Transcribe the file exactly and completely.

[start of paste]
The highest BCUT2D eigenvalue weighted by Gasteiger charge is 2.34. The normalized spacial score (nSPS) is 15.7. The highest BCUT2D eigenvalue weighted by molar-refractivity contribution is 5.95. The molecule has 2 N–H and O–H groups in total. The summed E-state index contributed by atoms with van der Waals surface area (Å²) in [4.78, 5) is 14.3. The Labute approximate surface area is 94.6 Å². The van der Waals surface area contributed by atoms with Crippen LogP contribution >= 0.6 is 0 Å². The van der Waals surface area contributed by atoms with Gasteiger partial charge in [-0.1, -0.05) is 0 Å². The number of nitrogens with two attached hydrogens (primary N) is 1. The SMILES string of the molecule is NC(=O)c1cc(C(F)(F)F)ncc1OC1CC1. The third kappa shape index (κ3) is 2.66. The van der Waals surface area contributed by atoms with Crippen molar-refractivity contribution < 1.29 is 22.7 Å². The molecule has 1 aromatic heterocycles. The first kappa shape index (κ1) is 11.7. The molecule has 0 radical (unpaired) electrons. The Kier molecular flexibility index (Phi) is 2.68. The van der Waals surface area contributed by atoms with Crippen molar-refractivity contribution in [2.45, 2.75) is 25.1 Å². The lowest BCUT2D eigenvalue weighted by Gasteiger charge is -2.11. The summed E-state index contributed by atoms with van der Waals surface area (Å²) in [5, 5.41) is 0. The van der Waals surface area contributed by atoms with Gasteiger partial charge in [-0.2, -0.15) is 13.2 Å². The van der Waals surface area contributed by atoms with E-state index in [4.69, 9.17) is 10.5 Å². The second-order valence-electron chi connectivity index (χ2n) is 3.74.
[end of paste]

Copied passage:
The highest BCUT2D eigenvalue weighted by Gasteiger charge is 2.34. The normalized spacial score (nSPS) is 15.7. The highest BCUT2D eigenvalue weighted by molar-refractivity contribution is 5.95. The molecule has 2 N–H and O–H groups in total. The summed E-state index contributed by atoms with van der Waals surface area (Å²) in [4.78, 5) is 14.3. The Labute approximate surface area is 94.6 Å². The van der Waals surface area contributed by atoms with Crippen LogP contribution >= 0.6 is 0 Å². The van der Waals surface area contributed by atoms with Gasteiger partial charge in [-0.1, -0.05) is 0 Å². The number of nitrogens with two attached hydrogens (primary N) is 1. The SMILES string of the molecule is NC(=O)c1cc(C(F)(F)F)ncc1OC1CC1. The third kappa shape index (κ3) is 2.66. The van der Waals surface area contributed by atoms with Crippen molar-refractivity contribution < 1.29 is 22.7 Å². The molecule has 1 aromatic heterocycles. The first kappa shape index (κ1) is 11.7. The molecule has 0 radical (unpaired) electrons. The Kier molecular flexibility index (Phi) is 2.68. The van der Waals surface area contributed by atoms with Crippen molar-refractivity contribution in [2.45, 2.75) is 25.1 Å². The lowest BCUT2D eigenvalue weighted by Gasteiger charge is -2.11. The summed E-state index contributed by atoms with van der Waals surface area (Å²) in [5, 5.41) is 0. The van der Waals surface area contributed by atoms with Gasteiger partial charge in [-0.2, -0.15) is 13.2 Å². The van der Waals surface area contributed by atoms with E-state index in [4.69, 9.17) is 10.5 Å². The second-order valence-electron chi connectivity index (χ2n) is 3.74.